About Poethead


I wanted to read or hear the narrative of someone else – a woman and a poet – who has gone here and been there. (Eavan Boland)

Image: detail from ‘Den of Sibyl Wren’ by Salma Ahmad Caller

Poethead was established eleven years ago in 2008. The site was conceived and planned as a woman-friendly publishing platform that welcomes work from women poets, their translators, and their editors. Often, women writers will enter the world of publication later than men, the visibility of the woman poet is always an issue. This space is open to beginning and established poets regardless of their age, experience or ethnicity. You can read about how to submit here. Poethead is one of only two Irish publishing platforms dedicated to women literary artists. The site is predicated on three indices, which enhance the visibility and searchability of women poets.

In creating the site, I wanted to open out the poetic imaginative process and platform a wide range of work. I am interested in poetic processes, experimental poetry, translated work and in visual poetry. That we have a small poetry avant-garde in these areas is very clear, that they are not supported or encouraged by Irish poetry book editors is also clear. An overweening emphasis on the book as ‘product’ reduces the field of poetry to a narrow conservatism that is not actually reflective of poetry’s renaissance as an art form. Those little magazines, journals, and websites here in Ireland and in the US provide the needed space for poets to thrive and to experiment outside of the artificiality of a book industry that creates compliance across the board. If you wish to submit to this site, you can contact me via this page.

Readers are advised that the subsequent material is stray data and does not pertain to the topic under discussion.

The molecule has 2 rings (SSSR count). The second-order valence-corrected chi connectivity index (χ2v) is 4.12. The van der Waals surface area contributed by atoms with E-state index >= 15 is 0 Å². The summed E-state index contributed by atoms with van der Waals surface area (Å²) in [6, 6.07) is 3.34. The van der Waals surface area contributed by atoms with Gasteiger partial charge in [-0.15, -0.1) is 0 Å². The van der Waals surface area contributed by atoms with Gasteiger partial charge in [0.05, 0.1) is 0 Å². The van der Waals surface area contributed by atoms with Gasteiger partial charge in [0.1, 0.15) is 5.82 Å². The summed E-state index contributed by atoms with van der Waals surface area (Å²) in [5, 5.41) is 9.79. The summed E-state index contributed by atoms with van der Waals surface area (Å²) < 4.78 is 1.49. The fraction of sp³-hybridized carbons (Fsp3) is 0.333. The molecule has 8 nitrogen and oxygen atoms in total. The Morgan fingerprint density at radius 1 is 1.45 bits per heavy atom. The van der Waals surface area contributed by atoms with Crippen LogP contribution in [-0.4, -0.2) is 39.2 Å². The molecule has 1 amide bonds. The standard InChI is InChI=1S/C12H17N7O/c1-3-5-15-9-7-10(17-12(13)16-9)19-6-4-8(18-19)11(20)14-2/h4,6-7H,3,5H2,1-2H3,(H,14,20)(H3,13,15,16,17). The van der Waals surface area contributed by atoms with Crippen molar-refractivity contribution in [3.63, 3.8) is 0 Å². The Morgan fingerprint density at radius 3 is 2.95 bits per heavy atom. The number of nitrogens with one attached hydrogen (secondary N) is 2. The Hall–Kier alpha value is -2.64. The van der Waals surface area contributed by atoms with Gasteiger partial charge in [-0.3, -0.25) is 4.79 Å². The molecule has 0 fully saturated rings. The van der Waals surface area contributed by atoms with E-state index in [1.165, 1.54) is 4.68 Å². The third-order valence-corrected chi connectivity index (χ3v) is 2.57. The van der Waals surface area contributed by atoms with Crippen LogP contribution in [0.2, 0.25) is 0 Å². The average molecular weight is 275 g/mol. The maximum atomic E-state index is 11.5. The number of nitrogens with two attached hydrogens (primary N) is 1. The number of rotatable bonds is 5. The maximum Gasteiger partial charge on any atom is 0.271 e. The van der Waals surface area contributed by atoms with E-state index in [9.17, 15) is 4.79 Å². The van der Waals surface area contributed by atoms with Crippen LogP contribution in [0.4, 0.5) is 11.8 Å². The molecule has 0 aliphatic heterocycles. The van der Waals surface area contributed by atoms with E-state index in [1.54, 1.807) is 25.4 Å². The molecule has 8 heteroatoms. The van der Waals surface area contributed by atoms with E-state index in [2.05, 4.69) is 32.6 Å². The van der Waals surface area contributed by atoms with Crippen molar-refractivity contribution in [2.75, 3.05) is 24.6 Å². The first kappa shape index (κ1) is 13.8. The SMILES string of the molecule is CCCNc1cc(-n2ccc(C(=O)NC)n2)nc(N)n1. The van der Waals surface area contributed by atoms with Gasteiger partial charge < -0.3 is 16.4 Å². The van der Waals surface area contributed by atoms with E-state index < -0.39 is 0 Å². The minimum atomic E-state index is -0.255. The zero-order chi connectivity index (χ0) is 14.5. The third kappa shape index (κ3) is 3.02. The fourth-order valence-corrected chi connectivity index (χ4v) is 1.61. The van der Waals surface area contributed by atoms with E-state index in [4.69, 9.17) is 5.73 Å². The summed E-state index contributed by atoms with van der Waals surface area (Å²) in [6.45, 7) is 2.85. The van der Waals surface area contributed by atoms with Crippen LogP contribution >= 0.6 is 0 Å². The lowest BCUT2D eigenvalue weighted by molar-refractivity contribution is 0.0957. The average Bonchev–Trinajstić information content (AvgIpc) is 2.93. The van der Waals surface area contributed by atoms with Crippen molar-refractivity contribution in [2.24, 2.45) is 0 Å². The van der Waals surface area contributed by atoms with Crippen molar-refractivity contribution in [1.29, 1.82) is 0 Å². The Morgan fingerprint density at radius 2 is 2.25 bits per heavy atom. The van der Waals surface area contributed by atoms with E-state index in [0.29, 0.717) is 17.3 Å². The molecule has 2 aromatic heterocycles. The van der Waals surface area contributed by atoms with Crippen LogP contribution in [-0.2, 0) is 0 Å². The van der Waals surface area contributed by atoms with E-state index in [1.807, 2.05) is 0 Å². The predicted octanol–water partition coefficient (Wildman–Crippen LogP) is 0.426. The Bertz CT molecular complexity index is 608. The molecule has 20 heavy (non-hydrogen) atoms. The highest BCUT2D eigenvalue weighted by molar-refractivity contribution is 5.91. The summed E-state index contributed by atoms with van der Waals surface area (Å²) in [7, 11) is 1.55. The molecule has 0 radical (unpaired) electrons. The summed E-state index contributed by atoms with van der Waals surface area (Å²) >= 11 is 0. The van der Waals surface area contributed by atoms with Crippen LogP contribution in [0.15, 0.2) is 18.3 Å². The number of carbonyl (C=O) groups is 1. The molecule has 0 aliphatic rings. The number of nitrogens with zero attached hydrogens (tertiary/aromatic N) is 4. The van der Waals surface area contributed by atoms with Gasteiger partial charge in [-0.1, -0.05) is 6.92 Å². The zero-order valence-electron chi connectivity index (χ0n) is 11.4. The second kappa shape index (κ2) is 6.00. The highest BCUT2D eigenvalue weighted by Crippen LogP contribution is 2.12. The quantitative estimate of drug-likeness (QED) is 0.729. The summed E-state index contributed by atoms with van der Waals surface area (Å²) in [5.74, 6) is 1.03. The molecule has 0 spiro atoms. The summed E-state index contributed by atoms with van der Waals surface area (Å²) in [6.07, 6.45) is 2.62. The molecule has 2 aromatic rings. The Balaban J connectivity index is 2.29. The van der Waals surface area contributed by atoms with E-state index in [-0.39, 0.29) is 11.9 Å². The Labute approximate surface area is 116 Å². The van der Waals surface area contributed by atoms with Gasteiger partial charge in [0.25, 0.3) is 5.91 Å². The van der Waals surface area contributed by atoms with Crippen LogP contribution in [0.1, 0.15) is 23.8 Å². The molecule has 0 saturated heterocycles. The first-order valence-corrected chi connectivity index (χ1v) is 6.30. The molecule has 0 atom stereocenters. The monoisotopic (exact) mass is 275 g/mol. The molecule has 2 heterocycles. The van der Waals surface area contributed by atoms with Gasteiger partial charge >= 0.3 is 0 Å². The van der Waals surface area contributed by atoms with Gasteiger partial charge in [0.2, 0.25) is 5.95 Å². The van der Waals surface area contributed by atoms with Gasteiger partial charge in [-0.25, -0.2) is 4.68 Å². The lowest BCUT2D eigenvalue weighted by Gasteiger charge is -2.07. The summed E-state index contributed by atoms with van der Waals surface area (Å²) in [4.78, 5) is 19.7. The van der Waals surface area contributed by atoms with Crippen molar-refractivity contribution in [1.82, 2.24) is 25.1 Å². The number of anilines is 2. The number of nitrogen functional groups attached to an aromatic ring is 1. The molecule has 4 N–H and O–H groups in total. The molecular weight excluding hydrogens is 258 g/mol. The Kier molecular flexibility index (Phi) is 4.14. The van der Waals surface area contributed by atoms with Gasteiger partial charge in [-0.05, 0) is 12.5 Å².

Publishing Women Poets

Poethead goes a small way toward sharing the writing talents of historical and contemporary women poets. Billy Mills’ blog Elliptical Movements carries An Irish Women Poets Category which is concerned in publishing the work of some earlier Irish women poets. I think that it will be of interest to my regular readers. There are two indices on this site dedicated to increasing the visibility of women poets, aIndex Of Women Poets is devoted to women poets from many countries. While Contemporary Irish Women Poets represents an ongoing attempt to index contemporary women poets from Ireland. 

Cultural narratives are entirely subjective. In Ireland, an undue emphasis on the post-colonial and heroic narratives effectively locked out women poets. Our literary narratives have mistrusted modernism, experimentalism and sexual anarchism. Current cultural discourses eschew the influence of Irish women poets in the canon, this can be seen from media representation of poetry which has been limited to presenting poetry by the same five or six male poets in differing guises over generations! 

There is a yawning narrative gap in the mid-century which few have bothered to investigate or explore. Instead, they desperately cling to the legend that Irish women poets found their voices in the 1970’s and build a narrative from there! This lack in the Irish cultural narrative accounts for the absence of the woman poet whose voice is minimized, is not adequately reviewed, nor is it very audible. A woman poet can quite simply vanish. An unacceptable state of affairs that extends into the anthologizing, indexing, academic citations of, and current critical approaches to her work.